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Posted by on Mar 12, 2013 in Technology | 0 comments

The Essential Guide to Automating Twitter by Using Google Reader, IFTTT, Instapaper and Buffer

The Essential Guide to Automating Twitter by Using Google Reader, IFTTT, Instapaper and Buffer

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As I have written in previous posts, I am on a journey to organize and automate my personal and business life. One particular area of focus has been Twitter and other social media participations such as Facebook and Linkedin. Anyone who effectively manages a social media account knows that it involves a little more than just writing what’s on your mind and posting. Your responsibility involves finding or creating great content to share, evaluating your tweets and selecting the best time to send them out to ensure they enjoy the greatest readership. Those celebrities who have massive followings often outsource this work, including the content of the tweet. As an individual, and in order to maintain a certain level of integrity and originality, I take on the entire task.

That being said, I have employed a level of automating for my tweets that eliminates the manual process of curating, submitting and scheduling tweets. This level of automation, however, ensures that I maintain quality but allows me to do it more effectively, thus allowing me to free up time to engage with my followers, respond to tweets, create new conversations, and ensure that my content is targeted to those who may have an interest.

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I use four tools to support content. They are Google Reader (I use Newsify as my newsreader app on my Ipad and iPhone), Instapaper, IFTTT and Buffer. For the purpose of the article, I’ll focus on sharing information already available on the internet (so the curator role, versus content that is 100% original and doesn’t include a link).

In order to support my interests and blog research, I have consolidated all of the websites that I follow in Google Reader. I have the content capped at 1,000 unread articles, and I typically scan through that amount daily (usually before 7am). I very rarely read the articles that I’m interested in when I first scan or tweet them real-time. My goal with scanning is to basically create a shortlist of articles that I believe my Twitter followers will appreciate me sharing with them. In some cases I may see the same news headline, but from different sources; in that case I try to pick a preference. I use the Newsify application on my IOS devices. I tested a number of newsreaders, but this is the one I found most user-friendly. The key to my selection is the star function. This is where the automation really starts to take effect.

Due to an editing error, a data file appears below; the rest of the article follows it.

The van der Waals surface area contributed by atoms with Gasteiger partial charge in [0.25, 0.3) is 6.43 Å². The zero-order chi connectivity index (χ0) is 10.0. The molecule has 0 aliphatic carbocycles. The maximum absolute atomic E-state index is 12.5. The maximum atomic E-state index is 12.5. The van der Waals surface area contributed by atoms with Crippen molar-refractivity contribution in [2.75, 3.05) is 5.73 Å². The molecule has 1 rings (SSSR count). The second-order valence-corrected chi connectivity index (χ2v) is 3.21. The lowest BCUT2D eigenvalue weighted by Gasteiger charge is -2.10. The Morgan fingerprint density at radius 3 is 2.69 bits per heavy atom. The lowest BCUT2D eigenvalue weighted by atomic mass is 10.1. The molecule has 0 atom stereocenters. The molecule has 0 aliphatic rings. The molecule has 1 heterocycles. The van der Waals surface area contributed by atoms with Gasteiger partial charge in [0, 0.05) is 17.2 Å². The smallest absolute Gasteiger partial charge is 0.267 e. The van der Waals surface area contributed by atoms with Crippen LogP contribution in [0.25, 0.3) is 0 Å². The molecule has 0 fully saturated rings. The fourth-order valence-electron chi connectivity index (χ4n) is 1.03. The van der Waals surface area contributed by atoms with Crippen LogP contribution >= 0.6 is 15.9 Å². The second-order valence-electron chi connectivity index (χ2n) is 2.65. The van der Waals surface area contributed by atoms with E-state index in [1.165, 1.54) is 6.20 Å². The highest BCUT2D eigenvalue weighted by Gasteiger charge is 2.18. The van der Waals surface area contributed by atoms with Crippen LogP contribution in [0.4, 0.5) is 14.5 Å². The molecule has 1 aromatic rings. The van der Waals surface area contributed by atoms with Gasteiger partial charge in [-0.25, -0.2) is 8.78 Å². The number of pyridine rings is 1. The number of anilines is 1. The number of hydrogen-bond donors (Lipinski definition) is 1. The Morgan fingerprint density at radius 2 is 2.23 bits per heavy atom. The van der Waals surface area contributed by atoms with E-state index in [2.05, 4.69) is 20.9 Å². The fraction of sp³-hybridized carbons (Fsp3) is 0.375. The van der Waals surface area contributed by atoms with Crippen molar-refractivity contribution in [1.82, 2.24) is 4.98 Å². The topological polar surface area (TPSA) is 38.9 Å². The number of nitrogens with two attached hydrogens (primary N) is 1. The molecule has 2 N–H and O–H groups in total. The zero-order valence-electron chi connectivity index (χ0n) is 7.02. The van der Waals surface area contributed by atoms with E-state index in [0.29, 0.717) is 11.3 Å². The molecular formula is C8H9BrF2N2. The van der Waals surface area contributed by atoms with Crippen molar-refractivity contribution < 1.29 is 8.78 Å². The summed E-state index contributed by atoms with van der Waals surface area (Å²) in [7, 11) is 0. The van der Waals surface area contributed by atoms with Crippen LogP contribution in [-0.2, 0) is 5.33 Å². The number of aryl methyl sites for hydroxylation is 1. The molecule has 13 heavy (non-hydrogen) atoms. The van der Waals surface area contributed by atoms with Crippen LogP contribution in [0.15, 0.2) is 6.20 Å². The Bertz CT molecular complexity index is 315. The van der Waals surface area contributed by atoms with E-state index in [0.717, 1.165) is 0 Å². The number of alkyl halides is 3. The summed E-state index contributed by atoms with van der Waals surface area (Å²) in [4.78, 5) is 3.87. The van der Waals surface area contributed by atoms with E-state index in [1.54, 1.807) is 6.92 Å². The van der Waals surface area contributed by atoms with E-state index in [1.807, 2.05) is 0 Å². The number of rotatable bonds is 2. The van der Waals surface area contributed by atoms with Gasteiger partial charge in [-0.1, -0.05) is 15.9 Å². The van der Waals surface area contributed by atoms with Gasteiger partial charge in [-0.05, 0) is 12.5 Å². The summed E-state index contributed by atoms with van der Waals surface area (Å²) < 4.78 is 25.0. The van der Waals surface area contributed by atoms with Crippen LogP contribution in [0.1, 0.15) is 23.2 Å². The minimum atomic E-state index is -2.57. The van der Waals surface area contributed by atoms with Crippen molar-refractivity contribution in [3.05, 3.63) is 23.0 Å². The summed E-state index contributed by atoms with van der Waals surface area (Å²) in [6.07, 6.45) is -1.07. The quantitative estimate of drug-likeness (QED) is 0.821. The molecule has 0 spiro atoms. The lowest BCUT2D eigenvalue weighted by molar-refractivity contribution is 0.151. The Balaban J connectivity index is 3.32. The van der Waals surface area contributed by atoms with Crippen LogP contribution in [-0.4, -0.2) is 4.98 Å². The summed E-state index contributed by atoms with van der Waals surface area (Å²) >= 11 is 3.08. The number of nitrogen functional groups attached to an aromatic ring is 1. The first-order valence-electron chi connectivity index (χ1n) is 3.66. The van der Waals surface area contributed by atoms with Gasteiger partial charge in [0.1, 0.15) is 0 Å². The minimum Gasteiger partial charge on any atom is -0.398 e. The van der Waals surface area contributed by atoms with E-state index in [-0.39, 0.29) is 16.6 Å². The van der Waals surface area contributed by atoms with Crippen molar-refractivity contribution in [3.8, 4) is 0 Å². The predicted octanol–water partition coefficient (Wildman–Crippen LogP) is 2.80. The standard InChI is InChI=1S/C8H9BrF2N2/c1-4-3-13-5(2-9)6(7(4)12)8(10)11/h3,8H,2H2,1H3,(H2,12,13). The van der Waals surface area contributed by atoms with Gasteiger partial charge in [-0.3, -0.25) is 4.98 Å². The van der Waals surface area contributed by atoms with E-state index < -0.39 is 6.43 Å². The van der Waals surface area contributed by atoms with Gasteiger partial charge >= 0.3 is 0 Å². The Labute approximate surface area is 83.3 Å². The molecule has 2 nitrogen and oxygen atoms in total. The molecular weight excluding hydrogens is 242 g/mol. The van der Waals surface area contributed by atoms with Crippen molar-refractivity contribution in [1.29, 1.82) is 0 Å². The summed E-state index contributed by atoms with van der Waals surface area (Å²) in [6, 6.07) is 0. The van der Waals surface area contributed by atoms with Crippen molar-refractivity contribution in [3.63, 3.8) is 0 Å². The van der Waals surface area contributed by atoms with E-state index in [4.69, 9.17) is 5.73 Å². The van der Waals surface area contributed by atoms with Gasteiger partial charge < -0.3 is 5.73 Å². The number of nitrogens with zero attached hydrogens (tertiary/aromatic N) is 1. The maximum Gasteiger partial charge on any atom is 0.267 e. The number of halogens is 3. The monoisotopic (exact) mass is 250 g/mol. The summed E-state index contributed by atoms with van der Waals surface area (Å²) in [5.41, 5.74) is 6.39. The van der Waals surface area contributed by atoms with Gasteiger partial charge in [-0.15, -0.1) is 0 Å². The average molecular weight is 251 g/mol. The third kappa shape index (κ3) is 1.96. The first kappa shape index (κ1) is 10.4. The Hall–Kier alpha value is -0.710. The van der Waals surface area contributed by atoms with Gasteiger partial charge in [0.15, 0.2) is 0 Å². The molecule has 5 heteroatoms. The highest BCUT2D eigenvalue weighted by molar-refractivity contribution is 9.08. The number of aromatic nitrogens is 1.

Starring an article automatically updates Google reader with a star rating. Now, technically I could have the whole process bypass the next steps and post to Twitter, Facebook or Linkedin, but I chose to introduce a quality control step. I use a standard rule within IFTTT (IF THIS, THEN THAT) that sends the article to Instapaper. Why do I do this? Well, because I have only skimmed the articles at this point and not really read them in detail. If I tried to read every article in detail I would be signed up for a full-time reading job. So, this creates my shortlist. So, I log on to Instapaper when I have time and review each of the articles in more detail. If I feel they are worthy of sharing I “like” them by selecting the heart in my Instapaper app or website.

Now, this is where the magic happens. When I select that like button, IFTTT engages another rule that sends the article to my Bufferapp.com account and schedules the article for tweeting. This is then posted based my optimal Twitter schedule that I have established. You can determine this manually or you can use a social media analysis tool like Socialbro (I profiled that in Caboodle of the Week) that predicts the best times to tweet during the day by analysing your followers’ activity. That’s a nice tool to have but costs money, so it’s not mandatory (but certainly worth checking out).

Since tweets are scheduled there is still an opportunity to review and edit them in the buffer application by adding personal commentary, hash tags or specific Twitter accounts. You can add some of this in the IFTTT rules, but I like to add a personal touch and avoid including a hashtag that seems inappropriate for the subject.

I have attached screenshots that highlight the steps below so you can easily follow along and try this for yourself. If you feel the quality step with Instapaper is not necessary, you can follow just steps 1 and 2. You’ll get the same result. If you want to learn more about each of the applications and websites I use, then follow the links below. The application of the features and functions of IFTTT are pretty much endless and we would need to develop a whole new website just to guide you through the various possibilities.


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